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GEMINIRAPTOR

a meat-eating troodontid theropod dinosaur from the Early Cretaceous of North America.
Pronunciation: JEM-in-i-RAP-tor
Meaning: Twin Plunderer
Author/s: Senter et al. (2010)
Synonyms: None known
First Discovery: Utah, USA
Chart Position: 592

Geminiraptor suarezarum

Geminiraptor is a troodontid, the record-breaking eighth all-new dinosaur discovered in Utah in 2010 and, to add to festive cheer (it was described in December), it is also the first undisputed Early Cretaceous troodontid known from North America. Hurrah! On the flip side, it arrived amidst some baffling headlines from newspaper journalists and Bureau of Land Management experts who were full of Christmas spirit. Apparently whiskey, gin and rum. "It had feathered limbs" and "its skull is six times bigger than other dinosaurs" were extraordinary claims bearing in mind a partial upper jaw, just 95mm long, represents the entirety of its remains. But a third popular claim — "it had an inflatable jaw" — whilst sounding the most ridiculous of all, is actually true. Kind of.

The jawbone itself didn't inflate and expand (or deflate and shrink) like a balloon, but it did sport a large hollow chamber which an air sac — perhaps part of a respiratory system similar to modern birds — may have inflated into. The chamber was attached to the nasal cavity, but this is no guarantee that it was linked to breathing, and it may have served a function similar to the human sinuses. Unfortunately, no-one is really sure what that function is.

Perhaps the strange snout cavity of Geminiraptor was lined with mucous membrane and a second line of defence against airborne bacteria, or tasked with cooling and humidifying air intake from a hot dry habitat. Or maybe there was just no need for bone in this part of the jaw so Mother Nature filled it with a big fat nothing instead.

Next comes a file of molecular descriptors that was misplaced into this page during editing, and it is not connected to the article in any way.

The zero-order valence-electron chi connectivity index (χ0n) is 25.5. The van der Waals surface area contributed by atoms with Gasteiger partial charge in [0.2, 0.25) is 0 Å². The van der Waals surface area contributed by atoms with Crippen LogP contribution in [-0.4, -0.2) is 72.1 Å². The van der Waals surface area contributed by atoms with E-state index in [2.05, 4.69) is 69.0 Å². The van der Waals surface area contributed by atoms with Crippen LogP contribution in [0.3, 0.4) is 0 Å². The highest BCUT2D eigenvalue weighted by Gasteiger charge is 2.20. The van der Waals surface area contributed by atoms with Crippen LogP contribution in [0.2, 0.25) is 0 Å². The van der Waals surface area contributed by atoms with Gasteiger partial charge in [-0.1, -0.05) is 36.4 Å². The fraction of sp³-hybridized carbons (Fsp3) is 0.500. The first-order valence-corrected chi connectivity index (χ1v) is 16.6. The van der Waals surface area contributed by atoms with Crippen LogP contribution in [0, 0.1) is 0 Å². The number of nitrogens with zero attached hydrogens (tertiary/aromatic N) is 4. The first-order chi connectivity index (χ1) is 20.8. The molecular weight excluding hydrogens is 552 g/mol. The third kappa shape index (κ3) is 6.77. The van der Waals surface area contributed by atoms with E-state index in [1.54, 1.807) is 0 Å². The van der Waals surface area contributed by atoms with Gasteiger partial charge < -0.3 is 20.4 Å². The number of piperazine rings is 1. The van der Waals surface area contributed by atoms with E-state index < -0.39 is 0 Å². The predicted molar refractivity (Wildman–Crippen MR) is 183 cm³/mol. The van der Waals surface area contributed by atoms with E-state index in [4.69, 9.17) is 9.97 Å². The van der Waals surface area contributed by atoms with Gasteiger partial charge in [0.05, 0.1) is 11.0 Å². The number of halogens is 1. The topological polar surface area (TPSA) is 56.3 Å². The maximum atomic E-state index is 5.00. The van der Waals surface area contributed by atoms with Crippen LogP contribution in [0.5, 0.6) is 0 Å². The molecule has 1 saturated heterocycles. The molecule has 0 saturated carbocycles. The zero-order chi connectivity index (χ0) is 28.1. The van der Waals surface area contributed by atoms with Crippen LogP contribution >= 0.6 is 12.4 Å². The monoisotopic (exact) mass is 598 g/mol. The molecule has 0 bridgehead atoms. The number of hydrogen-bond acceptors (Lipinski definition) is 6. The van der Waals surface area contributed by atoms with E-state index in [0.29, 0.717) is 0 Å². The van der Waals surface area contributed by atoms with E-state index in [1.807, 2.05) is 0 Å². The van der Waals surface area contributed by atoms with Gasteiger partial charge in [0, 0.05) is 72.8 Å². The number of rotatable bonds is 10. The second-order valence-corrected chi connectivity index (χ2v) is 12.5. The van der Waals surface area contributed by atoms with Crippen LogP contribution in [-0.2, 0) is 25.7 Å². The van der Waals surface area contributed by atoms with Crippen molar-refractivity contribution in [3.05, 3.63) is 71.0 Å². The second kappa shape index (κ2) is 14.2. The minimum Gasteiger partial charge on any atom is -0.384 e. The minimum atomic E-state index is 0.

Suarez Twin's PlundererEtymology
The name Geminiraptor is derived from the Latin "geminae" (twins) in honor of the Suarez sisters (who are identical twins) and "raptor" (plunderer, robber, snatcher or thief).
The species epithet, suarezarum, is also named to honor the Suarez sisters; Drs. Celina and Marina of San Antonio, Texas, who made the discovery in 2003.
Discovery
Geminiraptor was discovered at the now named "Suarez Sister's Quarry" (over-kill, much?) in the Yellow Cat Member of the Cedar Mountain formation. The quarry lies on federal land near Green River, 180 miles s.east of Salt Lake City.
The holotype (CEUM 7319, prepared by Don DeBlieux and housed at the College of Eastern Utah Prehistoric Museum) is a maxilla (upper jaw bone), 95 mm long, 30 mm tall, and 20 mm at its widest point.
Estimations
Timeline:
Era: Mesozoic
Epoch: Early Cretaceous
Stage: Barremian
Age range: 130-125 mya
Stats:
Est. max. length: ?
Est. max. hip height: ?
Est. max. weight: ?
Diet: Carnivore
Family Tree:
Dinosauria
Theropoda
Tetanurae
Coelurosauria
Maniraptora
Troodontidae
Geminiraptor
suarezarum
References
• Senter P, Kirkland J.I, Bird J. and Bartlett J.A. (2010) "A New Troodontid Theropod Dinosaur from the Lower Cretaceous of Utah".
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To cite this page:
Atkinson, L. "GEMINIRAPTOR :: from DinoChecker's dinosaur archive".
›. Web access: 27th Mar 2017.
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